Tag Archives: kit

6502 homebrew: the software toolchain

Now that the Apatco kit is working – at least the basic version (having trouble with the keyboard and display upgrade) – it’s time to mess around with writing code for it. Many people swear by the now-abandoned CC65 as their compiler/assembler of choice for 6502 homebrew computers. But I’m going with Beebasm. Although inspired by and largely aimed at… Read more »

6502 homebrew: debugging the kit #1

Okay, so it was time to deal with something that has been nagging at me for a while. I have this Apatco kit 6502 breadboard computer kit and never quite got around to finishing the basic setup. It takes a lot of wiring. I just got tired, put it in a box and shoved it in the projects cupboard. For… Read more »

Homebrew 6502: a new way to start

My Zolatron 64 homebrew 6502 computer project has stalled of late. But it is high on the list of things to restart once I get current projects out of the way. And a recent development has inspired me to look at it again. If you’ve been here before, you’ll know that my plan was to first build a kit –… Read more »

The stuff I use

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It’s always fascinating to know what kit others use. Reviews are all very well, but I’m more interested in what people work with on a day-to-day basis. So I’ve set up an account over on kit.com. I’ll be sharing lists of the equipment I actually use and like. If you see something in these lists you’ll know that: I bought… Read more »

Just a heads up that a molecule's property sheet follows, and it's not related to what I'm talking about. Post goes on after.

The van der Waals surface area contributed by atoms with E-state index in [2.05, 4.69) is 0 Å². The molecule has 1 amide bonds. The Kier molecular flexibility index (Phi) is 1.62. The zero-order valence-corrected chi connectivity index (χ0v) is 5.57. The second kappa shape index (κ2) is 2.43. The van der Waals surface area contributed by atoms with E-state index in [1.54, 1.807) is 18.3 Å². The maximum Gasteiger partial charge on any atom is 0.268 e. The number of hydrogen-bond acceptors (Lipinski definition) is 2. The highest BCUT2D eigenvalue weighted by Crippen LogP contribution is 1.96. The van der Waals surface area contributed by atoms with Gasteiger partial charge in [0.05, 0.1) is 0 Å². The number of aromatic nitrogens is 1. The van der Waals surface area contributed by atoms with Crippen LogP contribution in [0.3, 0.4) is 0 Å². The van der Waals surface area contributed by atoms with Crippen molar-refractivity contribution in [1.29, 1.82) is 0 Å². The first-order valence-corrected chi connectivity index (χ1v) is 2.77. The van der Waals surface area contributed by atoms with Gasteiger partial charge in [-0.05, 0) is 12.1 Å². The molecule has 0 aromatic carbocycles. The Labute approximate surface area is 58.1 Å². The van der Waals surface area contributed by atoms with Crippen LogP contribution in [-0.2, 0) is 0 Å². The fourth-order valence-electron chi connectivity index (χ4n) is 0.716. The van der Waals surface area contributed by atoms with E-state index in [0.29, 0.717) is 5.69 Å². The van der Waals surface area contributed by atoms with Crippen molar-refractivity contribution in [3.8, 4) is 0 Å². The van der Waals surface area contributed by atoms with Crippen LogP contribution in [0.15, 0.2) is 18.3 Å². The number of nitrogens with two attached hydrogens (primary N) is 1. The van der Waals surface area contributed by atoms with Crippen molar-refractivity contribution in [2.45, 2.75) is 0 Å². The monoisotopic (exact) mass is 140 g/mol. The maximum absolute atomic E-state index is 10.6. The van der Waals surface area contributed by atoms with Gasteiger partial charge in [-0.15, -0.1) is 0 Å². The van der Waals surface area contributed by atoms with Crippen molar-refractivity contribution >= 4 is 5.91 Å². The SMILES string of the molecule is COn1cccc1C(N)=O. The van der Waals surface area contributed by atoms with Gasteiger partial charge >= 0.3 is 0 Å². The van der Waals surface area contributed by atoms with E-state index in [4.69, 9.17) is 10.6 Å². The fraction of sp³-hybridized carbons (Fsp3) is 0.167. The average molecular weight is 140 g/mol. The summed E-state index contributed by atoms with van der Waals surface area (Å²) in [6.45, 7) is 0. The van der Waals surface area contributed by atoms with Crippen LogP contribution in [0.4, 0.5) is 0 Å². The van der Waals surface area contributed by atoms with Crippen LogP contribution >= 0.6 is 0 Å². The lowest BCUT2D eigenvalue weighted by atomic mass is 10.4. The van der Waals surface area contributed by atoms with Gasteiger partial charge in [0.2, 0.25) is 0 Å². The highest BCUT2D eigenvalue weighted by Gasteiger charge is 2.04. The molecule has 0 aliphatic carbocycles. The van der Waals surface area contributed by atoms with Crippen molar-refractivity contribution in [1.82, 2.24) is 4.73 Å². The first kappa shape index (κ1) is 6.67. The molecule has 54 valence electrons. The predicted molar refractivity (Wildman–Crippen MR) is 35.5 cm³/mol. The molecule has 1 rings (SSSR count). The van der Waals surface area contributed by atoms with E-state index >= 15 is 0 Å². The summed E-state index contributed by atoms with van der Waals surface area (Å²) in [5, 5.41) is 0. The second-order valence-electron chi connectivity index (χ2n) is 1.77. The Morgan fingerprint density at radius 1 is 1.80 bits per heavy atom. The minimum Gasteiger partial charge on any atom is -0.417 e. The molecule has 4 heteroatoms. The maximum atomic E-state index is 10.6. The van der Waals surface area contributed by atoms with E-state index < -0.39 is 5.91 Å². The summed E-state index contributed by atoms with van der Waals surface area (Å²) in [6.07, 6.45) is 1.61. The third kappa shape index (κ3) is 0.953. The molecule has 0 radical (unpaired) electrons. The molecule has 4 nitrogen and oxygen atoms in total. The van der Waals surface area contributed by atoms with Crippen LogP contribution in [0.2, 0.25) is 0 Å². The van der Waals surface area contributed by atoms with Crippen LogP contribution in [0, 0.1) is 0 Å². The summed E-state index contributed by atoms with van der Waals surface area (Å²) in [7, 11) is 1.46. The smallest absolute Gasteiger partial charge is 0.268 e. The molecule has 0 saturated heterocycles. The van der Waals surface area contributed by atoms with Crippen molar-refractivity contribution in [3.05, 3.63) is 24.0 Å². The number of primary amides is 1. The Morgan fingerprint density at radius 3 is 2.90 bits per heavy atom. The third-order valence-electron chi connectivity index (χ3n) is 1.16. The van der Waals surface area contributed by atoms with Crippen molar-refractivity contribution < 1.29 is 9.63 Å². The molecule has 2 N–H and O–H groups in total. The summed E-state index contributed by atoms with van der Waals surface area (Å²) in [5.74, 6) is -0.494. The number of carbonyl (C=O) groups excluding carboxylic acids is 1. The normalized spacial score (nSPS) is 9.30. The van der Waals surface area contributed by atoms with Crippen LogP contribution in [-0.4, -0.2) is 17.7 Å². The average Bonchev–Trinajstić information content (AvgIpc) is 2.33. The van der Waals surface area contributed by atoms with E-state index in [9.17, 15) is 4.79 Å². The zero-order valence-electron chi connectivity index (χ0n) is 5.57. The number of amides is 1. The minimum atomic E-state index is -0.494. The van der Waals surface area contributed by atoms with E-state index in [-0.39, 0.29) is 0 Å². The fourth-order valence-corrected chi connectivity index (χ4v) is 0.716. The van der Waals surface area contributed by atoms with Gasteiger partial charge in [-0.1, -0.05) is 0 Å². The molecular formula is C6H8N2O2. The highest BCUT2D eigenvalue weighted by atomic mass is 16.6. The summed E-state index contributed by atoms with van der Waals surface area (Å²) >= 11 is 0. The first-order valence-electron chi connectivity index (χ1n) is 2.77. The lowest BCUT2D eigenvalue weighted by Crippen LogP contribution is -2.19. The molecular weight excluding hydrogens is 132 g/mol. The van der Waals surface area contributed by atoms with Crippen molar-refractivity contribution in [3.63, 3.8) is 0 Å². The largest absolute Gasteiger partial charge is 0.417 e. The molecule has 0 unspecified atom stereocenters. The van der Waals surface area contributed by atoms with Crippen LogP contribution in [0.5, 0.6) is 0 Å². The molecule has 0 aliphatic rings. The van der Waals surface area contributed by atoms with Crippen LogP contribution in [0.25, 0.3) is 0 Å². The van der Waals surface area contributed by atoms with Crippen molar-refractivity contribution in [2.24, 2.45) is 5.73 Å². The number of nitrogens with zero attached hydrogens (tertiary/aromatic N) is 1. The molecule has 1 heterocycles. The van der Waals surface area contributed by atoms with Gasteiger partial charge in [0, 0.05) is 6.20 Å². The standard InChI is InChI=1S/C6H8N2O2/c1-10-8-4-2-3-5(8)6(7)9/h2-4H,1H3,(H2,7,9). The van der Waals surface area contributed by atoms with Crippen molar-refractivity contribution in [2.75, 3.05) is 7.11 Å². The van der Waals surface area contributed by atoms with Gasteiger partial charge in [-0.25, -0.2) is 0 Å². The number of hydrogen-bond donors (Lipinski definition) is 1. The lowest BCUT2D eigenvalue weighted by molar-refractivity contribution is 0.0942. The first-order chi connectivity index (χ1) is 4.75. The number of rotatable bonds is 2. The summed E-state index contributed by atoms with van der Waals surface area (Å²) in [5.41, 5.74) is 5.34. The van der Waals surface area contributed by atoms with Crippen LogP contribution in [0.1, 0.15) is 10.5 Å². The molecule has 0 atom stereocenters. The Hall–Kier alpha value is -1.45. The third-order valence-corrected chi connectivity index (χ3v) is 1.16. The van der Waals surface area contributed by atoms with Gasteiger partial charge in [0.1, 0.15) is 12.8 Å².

Altair-Duino – the low-cost Altair 8800

I’ve wanted an Altair 8800 for a long time now. It’s not that you can do much with it. But it is such an important part of computing history. Famously, the January 1975 edition of Popular Electronics featured the Altair 8800. Or rather, it featured a non-working prototype. The first working machine had gone missing in the post. The magazine… Read more »

Building a 6502 computer – a place to start

We all have to start somewhere. Almost as soon as I’d decided I would build a 6502-based micro I realised that the learning curve is steep. It’s not like embarking on a new programming language where you can write a ‘Hello world’ program and go from there. When building a computer, there are many pieces that have to come together and… Read more »

Computing the ’60s – Raspberry Pi style

As soon as I heard of the PiDP I knew I would have to have one. Created by Oscar Vermeulen, whose KIM Uno kit I’d previously bought, it’s a brilliant recreation of a PDP-8/I using SIMH running on a Raspberry Pi. What’s more, it has loads of blinkenlights. So why did the kit sit in my office for eight months… Read more »